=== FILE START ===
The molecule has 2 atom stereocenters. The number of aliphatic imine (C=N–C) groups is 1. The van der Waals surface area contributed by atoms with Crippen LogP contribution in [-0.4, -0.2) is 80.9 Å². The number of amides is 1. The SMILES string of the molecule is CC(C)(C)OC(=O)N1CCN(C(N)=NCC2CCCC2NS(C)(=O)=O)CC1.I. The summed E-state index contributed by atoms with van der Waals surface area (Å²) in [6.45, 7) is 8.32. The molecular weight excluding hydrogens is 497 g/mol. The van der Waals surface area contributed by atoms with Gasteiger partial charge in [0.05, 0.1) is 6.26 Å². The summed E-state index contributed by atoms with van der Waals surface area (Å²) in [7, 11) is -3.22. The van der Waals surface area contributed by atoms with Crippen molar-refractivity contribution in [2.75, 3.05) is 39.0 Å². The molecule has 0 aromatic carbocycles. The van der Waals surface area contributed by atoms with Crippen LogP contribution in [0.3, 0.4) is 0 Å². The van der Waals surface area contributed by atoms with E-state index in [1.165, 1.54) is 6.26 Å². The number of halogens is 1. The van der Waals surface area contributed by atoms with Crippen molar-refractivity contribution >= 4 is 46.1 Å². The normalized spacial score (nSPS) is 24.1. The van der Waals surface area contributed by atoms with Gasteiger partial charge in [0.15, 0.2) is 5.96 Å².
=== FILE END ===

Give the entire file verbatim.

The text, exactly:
The molecule has 2 atom stereocenters. The number of aliphatic imine (C=N–C) groups is 1. The van der Waals surface area contributed by atoms with Crippen LogP contribution in [-0.4, -0.2) is 80.9 Å². The number of amides is 1. The SMILES string of the molecule is CC(C)(C)OC(=O)N1CCN(C(N)=NCC2CCCC2NS(C)(=O)=O)CC1.I. The summed E-state index contributed by atoms with van der Waals surface area (Å²) in [6.45, 7) is 8.32. The molecular weight excluding hydrogens is 497 g/mol. The van der Waals surface area contributed by atoms with Gasteiger partial charge in [0.05, 0.1) is 6.26 Å². The summed E-state index contributed by atoms with van der Waals surface area (Å²) in [7, 11) is -3.22. The van der Waals surface area contributed by atoms with Crippen molar-refractivity contribution in [2.75, 3.05) is 39.0 Å². The molecule has 0 aromatic carbocycles. The van der Waals surface area contributed by atoms with Crippen LogP contribution in [0.3, 0.4) is 0 Å². The van der Waals surface area contributed by atoms with E-state index in [1.165, 1.54) is 6.26 Å². The number of halogens is 1. The van der Waals surface area contributed by atoms with Crippen molar-refractivity contribution >= 4 is 46.1 Å². The normalized spacial score (nSPS) is 24.1. The van der Waals surface area contributed by atoms with Gasteiger partial charge in [0.15, 0.2) is 5.96 Å².